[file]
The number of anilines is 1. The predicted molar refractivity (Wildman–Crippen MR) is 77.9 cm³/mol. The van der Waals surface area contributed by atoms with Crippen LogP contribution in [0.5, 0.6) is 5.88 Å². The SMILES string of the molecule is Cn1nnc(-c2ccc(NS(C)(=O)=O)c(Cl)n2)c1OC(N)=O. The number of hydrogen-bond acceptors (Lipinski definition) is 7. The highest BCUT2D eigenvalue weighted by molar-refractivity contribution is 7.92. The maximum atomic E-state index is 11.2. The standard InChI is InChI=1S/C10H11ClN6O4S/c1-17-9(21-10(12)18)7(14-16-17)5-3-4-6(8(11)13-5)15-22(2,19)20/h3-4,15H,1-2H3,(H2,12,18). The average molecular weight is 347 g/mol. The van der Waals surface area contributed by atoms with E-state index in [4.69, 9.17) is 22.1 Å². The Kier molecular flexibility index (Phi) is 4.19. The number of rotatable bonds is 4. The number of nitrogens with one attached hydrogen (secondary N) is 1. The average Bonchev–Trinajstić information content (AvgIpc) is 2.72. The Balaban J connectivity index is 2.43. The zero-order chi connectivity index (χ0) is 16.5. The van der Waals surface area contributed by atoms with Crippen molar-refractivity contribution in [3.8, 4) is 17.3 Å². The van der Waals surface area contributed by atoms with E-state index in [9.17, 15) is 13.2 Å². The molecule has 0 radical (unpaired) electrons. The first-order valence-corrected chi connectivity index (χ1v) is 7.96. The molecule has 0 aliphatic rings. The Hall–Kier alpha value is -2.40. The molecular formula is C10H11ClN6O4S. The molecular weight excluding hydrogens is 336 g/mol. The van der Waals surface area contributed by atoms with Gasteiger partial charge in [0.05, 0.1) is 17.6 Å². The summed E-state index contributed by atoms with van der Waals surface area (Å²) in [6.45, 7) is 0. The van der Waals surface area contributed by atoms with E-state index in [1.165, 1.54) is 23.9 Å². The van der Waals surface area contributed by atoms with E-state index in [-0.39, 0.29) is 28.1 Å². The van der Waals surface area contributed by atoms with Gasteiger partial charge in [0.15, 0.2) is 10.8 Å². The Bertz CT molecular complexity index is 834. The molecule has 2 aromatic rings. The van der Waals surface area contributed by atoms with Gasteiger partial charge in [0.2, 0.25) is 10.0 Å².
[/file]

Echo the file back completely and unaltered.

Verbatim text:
The number of anilines is 1. The predicted molar refractivity (Wildman–Crippen MR) is 77.9 cm³/mol. The van der Waals surface area contributed by atoms with Crippen LogP contribution in [0.5, 0.6) is 5.88 Å². The SMILES string of the molecule is Cn1nnc(-c2ccc(NS(C)(=O)=O)c(Cl)n2)c1OC(N)=O. The number of hydrogen-bond acceptors (Lipinski definition) is 7. The highest BCUT2D eigenvalue weighted by molar-refractivity contribution is 7.92. The maximum atomic E-state index is 11.2. The standard InChI is InChI=1S/C10H11ClN6O4S/c1-17-9(21-10(12)18)7(14-16-17)5-3-4-6(8(11)13-5)15-22(2,19)20/h3-4,15H,1-2H3,(H2,12,18). The average molecular weight is 347 g/mol. The van der Waals surface area contributed by atoms with E-state index in [4.69, 9.17) is 22.1 Å². The Kier molecular flexibility index (Phi) is 4.19. The number of rotatable bonds is 4. The number of nitrogens with one attached hydrogen (secondary N) is 1. The average Bonchev–Trinajstić information content (AvgIpc) is 2.72. The Balaban J connectivity index is 2.43. The zero-order chi connectivity index (χ0) is 16.5. The van der Waals surface area contributed by atoms with Crippen molar-refractivity contribution in [3.8, 4) is 17.3 Å². The van der Waals surface area contributed by atoms with E-state index in [9.17, 15) is 13.2 Å². The molecule has 0 radical (unpaired) electrons. The first-order valence-corrected chi connectivity index (χ1v) is 7.96. The molecule has 0 aliphatic rings. The Hall–Kier alpha value is -2.40. The molecular formula is C10H11ClN6O4S. The molecular weight excluding hydrogens is 336 g/mol. The van der Waals surface area contributed by atoms with Gasteiger partial charge in [0.05, 0.1) is 17.6 Å². The summed E-state index contributed by atoms with van der Waals surface area (Å²) in [6.45, 7) is 0. The van der Waals surface area contributed by atoms with E-state index in [1.165, 1.54) is 23.9 Å². The van der Waals surface area contributed by atoms with E-state index in [-0.39, 0.29) is 28.1 Å². The van der Waals surface area contributed by atoms with Gasteiger partial charge in [0.15, 0.2) is 10.8 Å². The Bertz CT molecular complexity index is 834. The molecule has 2 aromatic rings. The van der Waals surface area contributed by atoms with Gasteiger partial charge in [0.2, 0.25) is 10.0 Å².